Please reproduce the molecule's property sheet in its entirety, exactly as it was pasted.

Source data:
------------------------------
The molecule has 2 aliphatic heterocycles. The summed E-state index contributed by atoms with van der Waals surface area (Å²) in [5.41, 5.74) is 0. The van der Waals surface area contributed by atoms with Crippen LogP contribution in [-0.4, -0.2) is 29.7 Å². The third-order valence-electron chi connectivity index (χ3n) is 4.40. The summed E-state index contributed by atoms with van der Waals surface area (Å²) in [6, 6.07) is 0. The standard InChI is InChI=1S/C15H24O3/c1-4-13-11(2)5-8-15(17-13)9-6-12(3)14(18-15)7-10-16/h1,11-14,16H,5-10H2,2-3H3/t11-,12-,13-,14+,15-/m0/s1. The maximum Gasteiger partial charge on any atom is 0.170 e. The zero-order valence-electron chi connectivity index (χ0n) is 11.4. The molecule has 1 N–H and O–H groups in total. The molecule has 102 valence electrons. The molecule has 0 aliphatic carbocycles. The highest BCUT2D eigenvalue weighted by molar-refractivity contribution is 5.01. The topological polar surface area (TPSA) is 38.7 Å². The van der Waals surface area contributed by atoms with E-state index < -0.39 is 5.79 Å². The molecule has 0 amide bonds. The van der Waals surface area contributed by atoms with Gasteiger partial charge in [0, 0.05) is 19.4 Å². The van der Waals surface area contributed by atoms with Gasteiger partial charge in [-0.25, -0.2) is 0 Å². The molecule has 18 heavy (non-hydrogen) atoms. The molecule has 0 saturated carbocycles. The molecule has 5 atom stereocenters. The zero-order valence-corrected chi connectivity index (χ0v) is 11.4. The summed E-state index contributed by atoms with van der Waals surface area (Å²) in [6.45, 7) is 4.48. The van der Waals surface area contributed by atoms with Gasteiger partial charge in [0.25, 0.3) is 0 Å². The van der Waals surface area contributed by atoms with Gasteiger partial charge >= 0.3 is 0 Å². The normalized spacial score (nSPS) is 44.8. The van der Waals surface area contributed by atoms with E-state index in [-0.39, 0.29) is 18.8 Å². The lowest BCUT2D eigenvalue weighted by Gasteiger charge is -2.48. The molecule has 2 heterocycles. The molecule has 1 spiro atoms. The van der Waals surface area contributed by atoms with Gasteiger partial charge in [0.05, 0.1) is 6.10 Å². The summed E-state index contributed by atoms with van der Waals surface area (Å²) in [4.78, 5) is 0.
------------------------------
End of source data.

The molecule has 2 aliphatic heterocycles. The summed E-state index contributed by atoms with van der Waals surface area (Å²) in [5.41, 5.74) is 0. The van der Waals surface area contributed by atoms with Crippen LogP contribution in [-0.4, -0.2) is 29.7 Å². The third-order valence-electron chi connectivity index (χ3n) is 4.40. The summed E-state index contributed by atoms with van der Waals surface area (Å²) in [6, 6.07) is 0. The standard InChI is InChI=1S/C15H24O3/c1-4-13-11(2)5-8-15(17-13)9-6-12(3)14(18-15)7-10-16/h1,11-14,16H,5-10H2,2-3H3/t11-,12-,13-,14+,15-/m0/s1. The maximum Gasteiger partial charge on any atom is 0.170 e. The zero-order valence-electron chi connectivity index (χ0n) is 11.4. The molecule has 1 N–H and O–H groups in total. The molecule has 102 valence electrons. The molecule has 0 aliphatic carbocycles. The highest BCUT2D eigenvalue weighted by molar-refractivity contribution is 5.01. The topological polar surface area (TPSA) is 38.7 Å². The van der Waals surface area contributed by atoms with E-state index < -0.39 is 5.79 Å². The molecule has 0 amide bonds. The van der Waals surface area contributed by atoms with Gasteiger partial charge in [0, 0.05) is 19.4 Å². The van der Waals surface area contributed by atoms with Gasteiger partial charge in [-0.25, -0.2) is 0 Å². The molecule has 18 heavy (non-hydrogen) atoms. The molecule has 0 saturated carbocycles. The molecule has 5 atom stereocenters. The zero-order valence-corrected chi connectivity index (χ0v) is 11.4. The summed E-state index contributed by atoms with van der Waals surface area (Å²) in [6.45, 7) is 4.48. The van der Waals surface area contributed by atoms with Gasteiger partial charge in [0.25, 0.3) is 0 Å². The van der Waals surface area contributed by atoms with Gasteiger partial charge >= 0.3 is 0 Å². The normalized spacial score (nSPS) is 44.8. The van der Waals surface area contributed by atoms with E-state index in [-0.39, 0.29) is 18.8 Å². The lowest BCUT2D eigenvalue weighted by Gasteiger charge is -2.48. The molecule has 2 heterocycles. The molecule has 1 spiro atoms. The van der Waals surface area contributed by atoms with Gasteiger partial charge in [0.05, 0.1) is 6.10 Å². The summed E-state index contributed by atoms with van der Waals surface area (Å²) in [4.78, 5) is 0.